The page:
Automania by Dr. Iain Corness

Daimler forges electric alliances with China as well as the US

Daimler AG has forged a significant alliance with Chinese manufacturer and battery giant BYD (build your dreams) that will give the German luxury car-maker a toehold with electric vehicles in the world’s biggest marketplace.

Daimler and the Chinese BYD have signed a contract in Beijing which creates a 50:50 research and technology joint venture - Shenzhen BYD Daimler New Technology Co Ltd - that will develop an EV for China.

BYD is backed by American billionaire Warren Buffet, and will supply battery technology and electric drive systems for use on Daimler platform architecture - as seen on its Mercedes-Benz A-class and Smart ForTwo - to create the first model in a new, as yet unnamed, brand of electric vehicles to be sold in China.

Daimler and BYD will jointly invest RMB 600 million (3.1 billion THB) to use as registered capital for the joint venture, which is still subject to Chinese government approval.

Daimler chairman Dieter Zetsche said the joint venture was well positioned to make the most of the vast potential of electric mobility in China. “We are fortunate to have excellent joint venture partners in China and the establishment of this research and technology centre with BYD adds another dimension to our growing presence in this important market,” he said.

BYD chairman Wang Chuanfu said: “Together with Daimler we are making excellent progress identifying opportunities to utilize the strengths of both companies to create a new brand of electric cars for China. This is a unique and exciting initiative and together we are pushing hard to bring this new electric vehicle to market as soon as possible.”

BYD already has plans to begin selling its own cars in Europe next year, with right-hand drive markets, including Australia and the UK, set to follow in 2012. Thailand is part of the RHD market, but it would be unlikely that they would bring these vehicles in here, with our customs duty and excise.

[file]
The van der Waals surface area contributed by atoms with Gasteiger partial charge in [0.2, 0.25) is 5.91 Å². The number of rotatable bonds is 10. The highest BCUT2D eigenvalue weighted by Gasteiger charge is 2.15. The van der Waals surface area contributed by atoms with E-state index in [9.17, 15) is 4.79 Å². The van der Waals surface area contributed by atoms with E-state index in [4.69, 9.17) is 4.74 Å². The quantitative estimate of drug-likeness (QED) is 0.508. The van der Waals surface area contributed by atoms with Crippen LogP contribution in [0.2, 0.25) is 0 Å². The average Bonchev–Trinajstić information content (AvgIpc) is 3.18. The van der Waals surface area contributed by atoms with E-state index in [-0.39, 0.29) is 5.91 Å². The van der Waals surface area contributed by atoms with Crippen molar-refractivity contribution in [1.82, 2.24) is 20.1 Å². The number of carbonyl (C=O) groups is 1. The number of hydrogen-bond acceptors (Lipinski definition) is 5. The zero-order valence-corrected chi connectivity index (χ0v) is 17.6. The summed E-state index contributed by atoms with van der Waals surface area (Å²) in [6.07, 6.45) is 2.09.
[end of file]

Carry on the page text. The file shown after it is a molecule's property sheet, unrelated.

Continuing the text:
Other BYD models on the horizon are the e6 full-electric people-mover unveiled at the Detroit motor show in January (and now in production in China), and a number of more established models including the F0 micro, F3/F3R light sedan/hatch, G3 small sedan, F6 medium sedan, and the F3DM and F6DM plug-in hybrids.

Daimler set up a joint venture in 2008 with Evonik Industries AG to build lithium-ion battery packs. It also holds a 10 percent stake in the American Tesla Motors, which builds electric sports cars and supplies batteries for the Smart EV.

Autotrivia Quiz

Last week I mentioned that red quarters on a BMW radiator badge denoted what car? This was after the division of BMW following WWII. The Eisenach factory ended up in East Germany, the Soviet side, and continued to produce the pre-war BMW six cylinder models, initially called ‘Autowelo’, and then EMW. The radiator badge color was changed in 1951. Incidentally, the Vietnamese police were using EMW motorcycle and sidecar outfits for many years.

So to this week. Which helicopter factory became one of the most significant makes in motorcycle racing? Clue: it was owned by an Italian Count.

For the Automania FREE beer this week, be the first correct answer to email [email protected]

Good luck!

Why electrics is a black art and physics doesn’t work

Some examples of the noble black art in auto electrics. Remember the fuel pump on the original Mini’s, made by Lucas, otherwise known as the Prince of Darkness. In a fit of madness, Sir Alec Issigonis decided to put the fuel pump under the floor of the boot. I personally think he forgot about it during the design phase, and the pump and its subsequent placement was an afterthought after the engine wouldn’t fire. Oops! No petrol. Oops! No pump.